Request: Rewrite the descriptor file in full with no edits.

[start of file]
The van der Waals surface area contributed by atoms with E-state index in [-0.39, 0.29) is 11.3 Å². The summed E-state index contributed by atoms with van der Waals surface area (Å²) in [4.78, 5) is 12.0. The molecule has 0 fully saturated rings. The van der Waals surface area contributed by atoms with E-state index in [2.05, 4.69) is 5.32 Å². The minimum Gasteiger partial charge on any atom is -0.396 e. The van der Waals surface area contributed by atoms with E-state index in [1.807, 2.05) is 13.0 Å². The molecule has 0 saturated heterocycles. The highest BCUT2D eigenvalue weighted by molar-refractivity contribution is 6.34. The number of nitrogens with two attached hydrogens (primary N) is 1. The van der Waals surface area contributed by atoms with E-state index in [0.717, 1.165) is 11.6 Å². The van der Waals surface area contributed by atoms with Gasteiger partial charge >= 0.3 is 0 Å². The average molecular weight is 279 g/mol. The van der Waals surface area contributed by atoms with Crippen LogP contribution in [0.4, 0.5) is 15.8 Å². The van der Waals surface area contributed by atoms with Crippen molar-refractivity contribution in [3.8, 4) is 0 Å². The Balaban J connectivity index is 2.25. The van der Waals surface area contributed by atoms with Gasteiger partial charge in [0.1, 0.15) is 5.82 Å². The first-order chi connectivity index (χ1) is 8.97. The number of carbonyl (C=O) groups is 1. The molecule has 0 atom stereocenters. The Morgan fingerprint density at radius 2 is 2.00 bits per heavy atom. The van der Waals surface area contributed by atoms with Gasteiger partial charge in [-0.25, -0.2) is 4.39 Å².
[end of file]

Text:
The van der Waals surface area contributed by atoms with E-state index in [-0.39, 0.29) is 11.3 Å². The summed E-state index contributed by atoms with van der Waals surface area (Å²) in [4.78, 5) is 12.0. The molecule has 0 fully saturated rings. The van der Waals surface area contributed by atoms with E-state index in [2.05, 4.69) is 5.32 Å². The minimum Gasteiger partial charge on any atom is -0.396 e. The van der Waals surface area contributed by atoms with E-state index in [1.807, 2.05) is 13.0 Å². The molecule has 0 saturated heterocycles. The highest BCUT2D eigenvalue weighted by molar-refractivity contribution is 6.34. The number of nitrogens with two attached hydrogens (primary N) is 1. The van der Waals surface area contributed by atoms with E-state index in [0.717, 1.165) is 11.6 Å². The van der Waals surface area contributed by atoms with Gasteiger partial charge >= 0.3 is 0 Å². The average molecular weight is 279 g/mol. The van der Waals surface area contributed by atoms with Crippen LogP contribution in [0.4, 0.5) is 15.8 Å². The van der Waals surface area contributed by atoms with Crippen molar-refractivity contribution in [3.8, 4) is 0 Å². The Balaban J connectivity index is 2.25. The van der Waals surface area contributed by atoms with Gasteiger partial charge in [0.1, 0.15) is 5.82 Å². The first-order chi connectivity index (χ1) is 8.97. The number of carbonyl (C=O) groups is 1. The molecule has 0 atom stereocenters. The Morgan fingerprint density at radius 2 is 2.00 bits per heavy atom. The van der Waals surface area contributed by atoms with Gasteiger partial charge in [-0.25, -0.2) is 4.39 Å².